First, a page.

It was a very long time before I did get to be a professional musician and getting a job did not depend on answering an advertisement in a local evening paper. It was at music college that I first became aware of what an ‘audition’ implied. Jobs in the orchestral profession were sometimes advertised in the music magazines though not hyped-up in the modern manner with all the razzmatazz of displayed information which lists the name of the conductor (and sometimes the ‘Conductor Laureate’!), the personnel manager and the now de rigueur politically-correct statement: ‘we are an equal opportunities employer’. More often than not orchestral vacancies were filled by personal recommendation: an instrumental student would be recommended by his teacher (note ‘his’ — rarely ‘her’ in those days). Then, as now, that teacher was generally a professional orchestral player who taught at one of the musical academies.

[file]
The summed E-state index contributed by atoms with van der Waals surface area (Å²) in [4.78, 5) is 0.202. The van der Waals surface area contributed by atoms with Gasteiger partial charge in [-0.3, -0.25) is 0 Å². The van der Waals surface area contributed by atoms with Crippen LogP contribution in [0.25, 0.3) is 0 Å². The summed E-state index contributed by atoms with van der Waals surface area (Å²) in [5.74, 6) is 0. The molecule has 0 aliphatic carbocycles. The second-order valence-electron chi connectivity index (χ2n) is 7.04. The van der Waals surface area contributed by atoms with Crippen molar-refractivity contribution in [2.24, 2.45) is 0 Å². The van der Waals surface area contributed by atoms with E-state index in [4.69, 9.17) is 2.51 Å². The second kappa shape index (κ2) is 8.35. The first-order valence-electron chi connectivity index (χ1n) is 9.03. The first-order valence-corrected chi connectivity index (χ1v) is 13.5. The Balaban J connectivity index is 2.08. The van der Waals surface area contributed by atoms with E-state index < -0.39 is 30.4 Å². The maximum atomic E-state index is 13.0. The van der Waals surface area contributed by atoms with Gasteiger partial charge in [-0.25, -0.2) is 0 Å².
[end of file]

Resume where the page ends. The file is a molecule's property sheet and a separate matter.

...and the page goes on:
One of the prime functions of such an academy was to nurture young players who would in due course join the orchestra most closely associated with it (the former Royal Manchester College of Music was established in 1893 by Sir Charles Hallé for this very purpose, and it is a system that has worked well more or less ever since). Thus one gained professional experience — at first, playing as an occasional extra and eventually being taken on full-time.

In my case, when the time came to leave college I wrote round to several orchestras and had quick replies from all of them (unlike today, when unsolicited applications do not enjoy the courtesy of a reply). I did three auditions within a week — at the Liverpool Philharmonic, BBC Northern and Scottish Orchestras. They were the most casual, cheery, laid-back affairs you could possibly imagine.